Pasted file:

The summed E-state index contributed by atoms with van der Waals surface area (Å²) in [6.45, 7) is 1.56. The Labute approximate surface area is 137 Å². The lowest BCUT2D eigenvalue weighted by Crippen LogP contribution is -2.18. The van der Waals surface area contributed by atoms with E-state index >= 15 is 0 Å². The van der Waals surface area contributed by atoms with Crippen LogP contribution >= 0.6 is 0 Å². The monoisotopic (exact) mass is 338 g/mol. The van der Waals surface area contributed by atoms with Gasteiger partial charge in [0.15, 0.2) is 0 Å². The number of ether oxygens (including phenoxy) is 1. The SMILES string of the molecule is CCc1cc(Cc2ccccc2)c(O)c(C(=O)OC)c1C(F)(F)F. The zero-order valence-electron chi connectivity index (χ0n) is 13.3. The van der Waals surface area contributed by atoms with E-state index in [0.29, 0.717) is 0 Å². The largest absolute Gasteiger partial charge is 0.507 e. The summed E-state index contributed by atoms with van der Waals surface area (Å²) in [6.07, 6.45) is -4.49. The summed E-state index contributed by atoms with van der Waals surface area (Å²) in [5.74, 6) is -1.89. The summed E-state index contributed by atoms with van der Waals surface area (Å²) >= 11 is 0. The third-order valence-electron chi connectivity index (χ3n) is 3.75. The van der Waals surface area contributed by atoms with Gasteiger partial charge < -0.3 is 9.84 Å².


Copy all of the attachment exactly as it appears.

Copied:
The summed E-state index contributed by atoms with van der Waals surface area (Å²) in [6.45, 7) is 1.56. The Labute approximate surface area is 137 Å². The lowest BCUT2D eigenvalue weighted by Crippen LogP contribution is -2.18. The van der Waals surface area contributed by atoms with E-state index >= 15 is 0 Å². The van der Waals surface area contributed by atoms with Crippen LogP contribution >= 0.6 is 0 Å². The monoisotopic (exact) mass is 338 g/mol. The van der Waals surface area contributed by atoms with Gasteiger partial charge in [0.15, 0.2) is 0 Å². The number of ether oxygens (including phenoxy) is 1. The SMILES string of the molecule is CCc1cc(Cc2ccccc2)c(O)c(C(=O)OC)c1C(F)(F)F. The zero-order valence-electron chi connectivity index (χ0n) is 13.3. The van der Waals surface area contributed by atoms with E-state index in [0.29, 0.717) is 0 Å². The largest absolute Gasteiger partial charge is 0.507 e. The summed E-state index contributed by atoms with van der Waals surface area (Å²) in [6.07, 6.45) is -4.49. The summed E-state index contributed by atoms with van der Waals surface area (Å²) in [5.74, 6) is -1.89. The summed E-state index contributed by atoms with van der Waals surface area (Å²) >= 11 is 0. The third-order valence-electron chi connectivity index (χ3n) is 3.75. The van der Waals surface area contributed by atoms with Gasteiger partial charge < -0.3 is 9.84 Å².